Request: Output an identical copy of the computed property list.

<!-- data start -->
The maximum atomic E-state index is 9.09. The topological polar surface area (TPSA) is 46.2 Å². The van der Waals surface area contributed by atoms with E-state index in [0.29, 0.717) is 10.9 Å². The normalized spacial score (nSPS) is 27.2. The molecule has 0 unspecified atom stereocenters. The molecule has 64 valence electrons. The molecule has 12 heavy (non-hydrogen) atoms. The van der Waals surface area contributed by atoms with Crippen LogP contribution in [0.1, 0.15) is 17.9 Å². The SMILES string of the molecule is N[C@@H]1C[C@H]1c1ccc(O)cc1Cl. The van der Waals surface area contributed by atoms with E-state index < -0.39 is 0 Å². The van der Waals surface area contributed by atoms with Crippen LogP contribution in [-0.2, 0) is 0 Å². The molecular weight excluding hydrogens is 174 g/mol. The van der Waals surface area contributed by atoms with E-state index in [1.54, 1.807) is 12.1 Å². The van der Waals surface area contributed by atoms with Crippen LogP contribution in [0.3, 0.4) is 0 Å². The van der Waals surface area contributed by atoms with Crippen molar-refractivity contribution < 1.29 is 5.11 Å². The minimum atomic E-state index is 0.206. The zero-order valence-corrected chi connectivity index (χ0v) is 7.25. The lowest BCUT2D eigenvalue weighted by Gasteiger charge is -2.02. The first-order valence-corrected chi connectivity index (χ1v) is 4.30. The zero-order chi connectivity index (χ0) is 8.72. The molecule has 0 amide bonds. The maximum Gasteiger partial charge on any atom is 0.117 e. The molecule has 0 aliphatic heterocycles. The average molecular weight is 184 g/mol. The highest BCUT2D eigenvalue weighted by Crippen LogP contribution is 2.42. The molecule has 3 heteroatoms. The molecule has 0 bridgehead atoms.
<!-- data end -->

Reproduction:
The maximum atomic E-state index is 9.09. The topological polar surface area (TPSA) is 46.2 Å². The van der Waals surface area contributed by atoms with E-state index in [0.29, 0.717) is 10.9 Å². The normalized spacial score (nSPS) is 27.2. The molecule has 0 unspecified atom stereocenters. The molecule has 64 valence electrons. The molecule has 12 heavy (non-hydrogen) atoms. The van der Waals surface area contributed by atoms with Crippen LogP contribution in [0.1, 0.15) is 17.9 Å². The SMILES string of the molecule is N[C@@H]1C[C@H]1c1ccc(O)cc1Cl. The van der Waals surface area contributed by atoms with E-state index < -0.39 is 0 Å². The van der Waals surface area contributed by atoms with Crippen LogP contribution in [-0.2, 0) is 0 Å². The molecular weight excluding hydrogens is 174 g/mol. The van der Waals surface area contributed by atoms with E-state index in [1.54, 1.807) is 12.1 Å². The van der Waals surface area contributed by atoms with Crippen LogP contribution in [0.3, 0.4) is 0 Å². The van der Waals surface area contributed by atoms with Crippen molar-refractivity contribution < 1.29 is 5.11 Å². The minimum atomic E-state index is 0.206. The zero-order valence-corrected chi connectivity index (χ0v) is 7.25. The lowest BCUT2D eigenvalue weighted by Gasteiger charge is -2.02. The first-order valence-corrected chi connectivity index (χ1v) is 4.30. The zero-order chi connectivity index (χ0) is 8.72. The molecule has 0 amide bonds. The maximum Gasteiger partial charge on any atom is 0.117 e. The molecule has 0 aliphatic heterocycles. The average molecular weight is 184 g/mol. The highest BCUT2D eigenvalue weighted by Crippen LogP contribution is 2.42. The molecule has 3 heteroatoms. The molecule has 0 bridgehead atoms.